February 22, 2004
I believe each of your proposed forms will aid purchasers of Mutual Funds to better understand the fees that may be charged by brokers and sellers.
At the time I purchased my funds, I was not informed of any charges that might be applied. It may well have been that in my desire to trust my friendly agent that I overlooked any reference to charges. After all, I was purchasing what was clearly labled as NO LOAD FUNDS. There is no such thing. If forms similar to those submitted were required, I would certainly have been better advised and more knowledgeable about my purchase.
The worse thing was the outright misrepresentation made about the funds I purchased. I believed I was buying Mutual Funds. That turned out not to be the case. In a letter to you, signed by the representative of AXA Financial, they stated that I was mistaken about what I purchased and that the funds I purchased were not Mutual Funds. As a result, they were permitted to charge outrageous fees when I was already taking a significant loss in the value of the funds.
Among the requirements on your forms, I see no requirement that the seller be required to classify the funds. There are coded references BBB Equity Fund, etc. but no plain language definition of what these funds are.
The sellers will say that such an explanation is not required since it is in the Prospectus. What a joke. The Prospectus is a document of words strung together in a manner that only the most sophisticated and knowlegable attorney could possibly understand it. Additionally, it is printed in print too small for the more elderly or visually infirmed among us could possibly read.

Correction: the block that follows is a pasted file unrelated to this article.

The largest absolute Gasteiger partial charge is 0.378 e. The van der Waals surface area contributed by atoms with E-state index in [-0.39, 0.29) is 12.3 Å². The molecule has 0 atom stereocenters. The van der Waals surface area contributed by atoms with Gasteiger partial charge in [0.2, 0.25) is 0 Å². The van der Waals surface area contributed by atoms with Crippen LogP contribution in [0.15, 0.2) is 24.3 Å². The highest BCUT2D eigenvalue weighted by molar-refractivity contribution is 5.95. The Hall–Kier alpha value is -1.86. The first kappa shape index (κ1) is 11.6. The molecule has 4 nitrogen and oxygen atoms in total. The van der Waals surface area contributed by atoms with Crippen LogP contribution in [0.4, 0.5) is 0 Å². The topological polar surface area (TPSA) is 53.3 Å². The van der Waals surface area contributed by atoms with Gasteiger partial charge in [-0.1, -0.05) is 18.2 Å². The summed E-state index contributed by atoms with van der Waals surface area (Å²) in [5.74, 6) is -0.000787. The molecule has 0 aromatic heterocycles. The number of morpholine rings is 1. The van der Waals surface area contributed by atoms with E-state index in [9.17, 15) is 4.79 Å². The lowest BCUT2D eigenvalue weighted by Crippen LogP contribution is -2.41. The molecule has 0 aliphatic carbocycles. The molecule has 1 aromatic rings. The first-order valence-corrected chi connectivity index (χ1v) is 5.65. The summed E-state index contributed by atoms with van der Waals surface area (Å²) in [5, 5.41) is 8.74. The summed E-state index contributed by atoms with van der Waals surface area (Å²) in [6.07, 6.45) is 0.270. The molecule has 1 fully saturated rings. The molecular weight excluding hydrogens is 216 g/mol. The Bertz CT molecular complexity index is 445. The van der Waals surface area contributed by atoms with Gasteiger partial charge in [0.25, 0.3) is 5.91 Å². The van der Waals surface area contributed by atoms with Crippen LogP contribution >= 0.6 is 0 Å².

Since SEC refused to take any action regarding the misrepresentation by the seller of the funds I purchased, I would like to see any possibility of such misrepresentation taking place in the future. I would like to see, in bold print an area where the seller must check a box that simply states what these funds are known as in plain language. Example: THE FUNDS REPRESENTED IN THIS OFFERING ARE OR ARE NOT MUTUAL FUNDS.
Additionally, the term No Load should be prohibited from any advertising or representation made by the sellers of these funds. There is no such thing and funds that have back end loads are punitive to the purchaser. This is never made clear in any presentations I have ever attended. I currently have re-invested in Mutual Funds.
This time, the statement that These are Mutual Funds is clearly made. Additionally, they do not offer No Load Funds. The offer Class A and Class B Funds. The charges are higher for the Class B which are now known as rear end load funds. I would like to see all funds presented in this manner.
Thank you for the opportunity to voice my concerns.